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Green hydrogen is not the solution to the energy crisis

John McDonnell suggests advocates of green hydrogen energy might be in a pipedream

Last Thursday, Twiggy Forrest addressed the Press Club. He berated the prime minister for not endorsing the zero emission by 2050 target and accused him of “copping out” on the Glasgow climate conference. He rejected the idea of nuclear power as a source of baseload energy on the basis that fissile material could fall into the hands of terrorists. And he extolled the virtues of green hydrogen as a replacement for fossil fuels.

Dr Forrest, who has a PhD in marine science, made much of his scientific qualifications but this doesn’t appear to extend to a knowledge of physics.

Had it done so, he would have realised that the material in small modular reactors is either nuclear waste from other reactors or low-grade enriched uranium which cannot be used to make nuclear weapons. It is more likely terrorists would get their enriched uranium from a rogue state with enrichment capabilities than from a small modular reactor.

Dr Forrest says that he plans to invest $1 billion in a plant to make electrolysers at Gladstone in Queensland. These electrolysers will be made from green steel produced by using solar power. They will be sold to New South Wales' energy minister Matt Kean’s green hydrogen hub in NSW to make green hydrogen, that in turn will hypothetically create tens of thousands of jobs to replace those lost by the termination of the coal industry.

This idyllic economic picture explains why the Nationals are sceptical about proposals to meet net zero emissions. They don’t believe these hypothetical jobs are real and that the private sector will rush to invest in green hydrogen.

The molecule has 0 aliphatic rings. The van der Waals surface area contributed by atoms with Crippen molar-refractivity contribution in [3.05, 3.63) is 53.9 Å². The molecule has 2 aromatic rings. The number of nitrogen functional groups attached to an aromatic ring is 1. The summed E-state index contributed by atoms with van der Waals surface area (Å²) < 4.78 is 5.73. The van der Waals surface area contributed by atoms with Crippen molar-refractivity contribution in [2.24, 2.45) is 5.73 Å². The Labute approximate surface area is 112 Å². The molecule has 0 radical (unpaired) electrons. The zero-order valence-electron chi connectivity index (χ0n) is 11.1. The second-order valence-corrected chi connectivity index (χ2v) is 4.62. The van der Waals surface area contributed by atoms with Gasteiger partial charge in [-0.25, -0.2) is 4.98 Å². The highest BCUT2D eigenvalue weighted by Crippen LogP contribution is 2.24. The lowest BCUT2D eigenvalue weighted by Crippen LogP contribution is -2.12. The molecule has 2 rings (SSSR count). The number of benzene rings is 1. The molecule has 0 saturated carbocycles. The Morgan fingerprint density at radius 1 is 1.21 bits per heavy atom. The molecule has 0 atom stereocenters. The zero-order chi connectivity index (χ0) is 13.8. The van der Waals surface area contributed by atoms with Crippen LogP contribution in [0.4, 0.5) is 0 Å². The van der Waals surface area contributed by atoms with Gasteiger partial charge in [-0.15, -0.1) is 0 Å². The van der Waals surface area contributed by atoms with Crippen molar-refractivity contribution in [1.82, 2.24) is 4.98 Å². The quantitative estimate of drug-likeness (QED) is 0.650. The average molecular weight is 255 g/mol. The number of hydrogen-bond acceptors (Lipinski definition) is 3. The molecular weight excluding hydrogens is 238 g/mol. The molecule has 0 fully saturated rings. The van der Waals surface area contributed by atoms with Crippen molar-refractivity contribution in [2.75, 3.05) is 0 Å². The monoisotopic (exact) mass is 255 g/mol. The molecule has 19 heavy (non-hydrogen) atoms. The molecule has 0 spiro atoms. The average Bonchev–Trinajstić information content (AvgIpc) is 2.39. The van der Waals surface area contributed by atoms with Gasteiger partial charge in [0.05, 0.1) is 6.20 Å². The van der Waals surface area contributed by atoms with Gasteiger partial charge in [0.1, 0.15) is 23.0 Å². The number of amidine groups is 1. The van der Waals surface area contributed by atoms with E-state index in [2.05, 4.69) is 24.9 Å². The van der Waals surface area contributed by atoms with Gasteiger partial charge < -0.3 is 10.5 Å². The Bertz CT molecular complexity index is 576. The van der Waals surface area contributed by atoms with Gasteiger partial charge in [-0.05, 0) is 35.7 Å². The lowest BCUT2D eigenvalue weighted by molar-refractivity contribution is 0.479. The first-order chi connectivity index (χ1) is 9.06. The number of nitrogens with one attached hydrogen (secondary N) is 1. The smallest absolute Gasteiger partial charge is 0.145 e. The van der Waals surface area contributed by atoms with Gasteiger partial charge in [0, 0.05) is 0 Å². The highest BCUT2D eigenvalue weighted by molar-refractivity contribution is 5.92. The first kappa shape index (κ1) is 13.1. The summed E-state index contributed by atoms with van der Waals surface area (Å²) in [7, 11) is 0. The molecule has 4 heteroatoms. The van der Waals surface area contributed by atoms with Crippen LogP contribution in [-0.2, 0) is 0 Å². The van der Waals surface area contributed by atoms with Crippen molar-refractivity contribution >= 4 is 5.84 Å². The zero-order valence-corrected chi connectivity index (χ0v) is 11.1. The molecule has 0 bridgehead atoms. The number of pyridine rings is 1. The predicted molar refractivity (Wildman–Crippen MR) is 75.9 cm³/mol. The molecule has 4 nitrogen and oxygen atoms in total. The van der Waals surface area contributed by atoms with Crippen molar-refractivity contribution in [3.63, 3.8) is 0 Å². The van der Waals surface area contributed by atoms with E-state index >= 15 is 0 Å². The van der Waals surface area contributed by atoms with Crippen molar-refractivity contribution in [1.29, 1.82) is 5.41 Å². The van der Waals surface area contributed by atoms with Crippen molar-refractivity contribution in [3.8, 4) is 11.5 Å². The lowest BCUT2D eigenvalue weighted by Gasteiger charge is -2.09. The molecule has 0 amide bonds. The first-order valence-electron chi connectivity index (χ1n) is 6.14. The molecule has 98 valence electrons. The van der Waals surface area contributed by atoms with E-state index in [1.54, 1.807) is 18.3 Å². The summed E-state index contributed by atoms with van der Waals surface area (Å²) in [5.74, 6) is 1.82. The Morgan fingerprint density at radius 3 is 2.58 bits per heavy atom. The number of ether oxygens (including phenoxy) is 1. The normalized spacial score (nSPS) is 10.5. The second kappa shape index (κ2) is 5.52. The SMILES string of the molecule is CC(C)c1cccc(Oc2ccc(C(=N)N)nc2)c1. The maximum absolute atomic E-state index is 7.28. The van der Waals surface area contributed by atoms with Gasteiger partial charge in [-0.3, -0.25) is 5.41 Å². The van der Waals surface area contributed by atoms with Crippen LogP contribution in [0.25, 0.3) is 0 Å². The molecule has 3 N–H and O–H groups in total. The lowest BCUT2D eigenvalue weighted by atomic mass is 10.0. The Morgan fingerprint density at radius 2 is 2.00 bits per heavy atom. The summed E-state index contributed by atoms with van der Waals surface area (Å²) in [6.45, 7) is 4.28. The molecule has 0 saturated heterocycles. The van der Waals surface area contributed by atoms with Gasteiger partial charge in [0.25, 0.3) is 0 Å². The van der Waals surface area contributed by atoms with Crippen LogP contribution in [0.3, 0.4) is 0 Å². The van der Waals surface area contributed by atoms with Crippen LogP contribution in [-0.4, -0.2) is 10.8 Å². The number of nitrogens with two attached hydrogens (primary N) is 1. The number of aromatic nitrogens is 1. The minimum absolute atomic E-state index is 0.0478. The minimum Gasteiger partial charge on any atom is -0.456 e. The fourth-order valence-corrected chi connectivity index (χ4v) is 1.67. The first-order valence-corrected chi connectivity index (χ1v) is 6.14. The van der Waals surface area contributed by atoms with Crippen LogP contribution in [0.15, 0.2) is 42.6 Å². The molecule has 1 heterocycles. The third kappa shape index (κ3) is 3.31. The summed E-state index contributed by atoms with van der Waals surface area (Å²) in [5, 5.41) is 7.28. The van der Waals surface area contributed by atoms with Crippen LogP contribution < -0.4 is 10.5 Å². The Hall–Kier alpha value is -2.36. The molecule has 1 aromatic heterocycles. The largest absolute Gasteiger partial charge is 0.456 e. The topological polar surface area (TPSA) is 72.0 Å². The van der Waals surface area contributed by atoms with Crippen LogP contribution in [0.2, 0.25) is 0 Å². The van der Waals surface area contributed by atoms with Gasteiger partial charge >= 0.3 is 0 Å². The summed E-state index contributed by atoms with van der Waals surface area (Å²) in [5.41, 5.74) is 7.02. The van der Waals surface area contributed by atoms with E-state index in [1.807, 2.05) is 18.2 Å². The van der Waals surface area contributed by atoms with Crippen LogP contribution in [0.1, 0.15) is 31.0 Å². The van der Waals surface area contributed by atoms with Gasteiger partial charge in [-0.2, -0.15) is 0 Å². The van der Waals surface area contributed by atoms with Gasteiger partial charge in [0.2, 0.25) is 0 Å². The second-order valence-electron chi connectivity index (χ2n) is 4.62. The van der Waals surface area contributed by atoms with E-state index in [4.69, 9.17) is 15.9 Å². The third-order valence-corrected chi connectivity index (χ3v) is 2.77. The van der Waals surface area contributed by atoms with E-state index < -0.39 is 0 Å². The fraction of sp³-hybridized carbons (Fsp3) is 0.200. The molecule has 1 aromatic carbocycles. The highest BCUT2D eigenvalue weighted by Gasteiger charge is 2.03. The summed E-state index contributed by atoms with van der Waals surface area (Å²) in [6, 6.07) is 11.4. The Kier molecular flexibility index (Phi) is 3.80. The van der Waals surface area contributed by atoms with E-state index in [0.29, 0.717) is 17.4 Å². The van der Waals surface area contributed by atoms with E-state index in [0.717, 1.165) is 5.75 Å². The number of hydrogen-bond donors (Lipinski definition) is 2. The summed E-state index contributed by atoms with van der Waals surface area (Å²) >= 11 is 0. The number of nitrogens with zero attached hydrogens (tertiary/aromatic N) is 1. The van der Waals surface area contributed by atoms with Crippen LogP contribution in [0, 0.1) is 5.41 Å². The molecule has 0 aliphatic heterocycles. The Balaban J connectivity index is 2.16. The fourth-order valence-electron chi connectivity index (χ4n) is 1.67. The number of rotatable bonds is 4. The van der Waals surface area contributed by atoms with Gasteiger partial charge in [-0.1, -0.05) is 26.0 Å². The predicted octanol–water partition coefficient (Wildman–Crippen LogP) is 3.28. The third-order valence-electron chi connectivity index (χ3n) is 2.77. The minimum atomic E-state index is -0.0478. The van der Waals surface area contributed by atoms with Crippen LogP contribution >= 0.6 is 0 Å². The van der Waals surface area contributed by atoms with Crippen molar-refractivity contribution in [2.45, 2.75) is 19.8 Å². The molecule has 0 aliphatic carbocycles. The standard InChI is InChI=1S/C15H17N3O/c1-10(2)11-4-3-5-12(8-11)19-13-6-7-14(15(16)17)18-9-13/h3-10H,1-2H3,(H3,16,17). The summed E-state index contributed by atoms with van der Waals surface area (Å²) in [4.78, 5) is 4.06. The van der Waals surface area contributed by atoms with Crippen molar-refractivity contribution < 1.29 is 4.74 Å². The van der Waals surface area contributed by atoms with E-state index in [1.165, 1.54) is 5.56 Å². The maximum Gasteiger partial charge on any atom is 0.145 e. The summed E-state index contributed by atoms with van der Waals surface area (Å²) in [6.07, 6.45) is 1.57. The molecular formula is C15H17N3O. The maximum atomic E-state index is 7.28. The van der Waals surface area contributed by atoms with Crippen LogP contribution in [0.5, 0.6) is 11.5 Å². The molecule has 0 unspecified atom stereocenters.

The first issue with green hydrogen is that it requires enormous amounts of electricity to crack water into hydrogen and oxygen. In terms of the power grid, there are questions about how much solar and wind power, that would normally go into the grid to keep the lights on, will be used to create hydrogen.

The other issue relates to the use of hydrogen to produce baseload power. When hydrogen is burnt it produces water vapour, which is a greenhouse gas.

The other proposed use of hydrogen is to power non-fossil fuel powered transport vehicles. This also produces water vapour.

The latest IPCC report says that water vapour is a particularly potent greenhouse gas. Analysis by NASA’s climate change unit confirms this. It says:

“Water vapor is known to be Earth’s most abundant greenhouse gas, but the extent of its contribution to global warming has been debated. Using recent NASA satellite data, researchers have estimated more precisely than ever the heat-trapping effect of water in the air, validating the role of the gas as a critical component of climate change.
“Andrew Dessler and colleagues from Texas A&M University in College Station confirmed that the heat-amplifying effect of water vapor is potent enough to double the climate warming caused by increased levels of carbon dioxide in the atmosphere.”

So, if we are going to achieve zero emissions by 2050, we will need a new piece of technology, called for want a better name, water capture and storage.

This may explain why Dr Alan Finkel , who is leading the government’s research into hydrogen and the CSIRO, have been reluctant to proclaim green hydrogen the solution to everything, in the way Dr Forrest has been doing.

It may also explain why some of the Nats - who know a bit about engineering - won’t buy the idea that there is a plan to get to zero emissions just yet.


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